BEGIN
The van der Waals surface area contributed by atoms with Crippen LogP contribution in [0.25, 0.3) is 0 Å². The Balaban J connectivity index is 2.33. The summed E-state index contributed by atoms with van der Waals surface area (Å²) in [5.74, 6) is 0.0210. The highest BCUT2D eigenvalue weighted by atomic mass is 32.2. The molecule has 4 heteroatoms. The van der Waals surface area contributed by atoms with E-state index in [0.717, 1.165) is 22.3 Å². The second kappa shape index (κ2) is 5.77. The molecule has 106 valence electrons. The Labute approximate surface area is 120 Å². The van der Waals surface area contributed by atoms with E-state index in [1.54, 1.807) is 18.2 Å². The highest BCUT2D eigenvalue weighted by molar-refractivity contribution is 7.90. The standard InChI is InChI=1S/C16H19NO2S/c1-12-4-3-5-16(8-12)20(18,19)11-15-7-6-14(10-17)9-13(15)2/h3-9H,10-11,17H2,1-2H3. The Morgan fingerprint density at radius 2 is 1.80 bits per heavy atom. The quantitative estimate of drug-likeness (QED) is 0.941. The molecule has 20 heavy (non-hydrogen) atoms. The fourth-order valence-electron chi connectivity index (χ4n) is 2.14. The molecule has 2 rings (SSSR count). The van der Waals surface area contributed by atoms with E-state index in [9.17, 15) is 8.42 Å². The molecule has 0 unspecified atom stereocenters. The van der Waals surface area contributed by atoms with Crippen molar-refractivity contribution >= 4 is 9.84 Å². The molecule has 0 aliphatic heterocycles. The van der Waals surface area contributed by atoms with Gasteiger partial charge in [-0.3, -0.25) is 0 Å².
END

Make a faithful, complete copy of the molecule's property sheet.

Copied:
The van der Waals surface area contributed by atoms with Crippen LogP contribution in [0.25, 0.3) is 0 Å². The Balaban J connectivity index is 2.33. The summed E-state index contributed by atoms with van der Waals surface area (Å²) in [5.74, 6) is 0.0210. The highest BCUT2D eigenvalue weighted by atomic mass is 32.2. The molecule has 4 heteroatoms. The van der Waals surface area contributed by atoms with E-state index in [0.717, 1.165) is 22.3 Å². The second kappa shape index (κ2) is 5.77. The molecule has 106 valence electrons. The Labute approximate surface area is 120 Å². The van der Waals surface area contributed by atoms with E-state index in [1.54, 1.807) is 18.2 Å². The highest BCUT2D eigenvalue weighted by molar-refractivity contribution is 7.90. The standard InChI is InChI=1S/C16H19NO2S/c1-12-4-3-5-16(8-12)20(18,19)11-15-7-6-14(10-17)9-13(15)2/h3-9H,10-11,17H2,1-2H3. The Morgan fingerprint density at radius 2 is 1.80 bits per heavy atom. The quantitative estimate of drug-likeness (QED) is 0.941. The molecule has 20 heavy (non-hydrogen) atoms. The fourth-order valence-electron chi connectivity index (χ4n) is 2.14. The molecule has 2 rings (SSSR count). The van der Waals surface area contributed by atoms with E-state index in [9.17, 15) is 8.42 Å². The molecule has 0 unspecified atom stereocenters. The van der Waals surface area contributed by atoms with Crippen molar-refractivity contribution >= 4 is 9.84 Å². The molecule has 0 aliphatic heterocycles. The van der Waals surface area contributed by atoms with Gasteiger partial charge in [-0.3, -0.25) is 0 Å².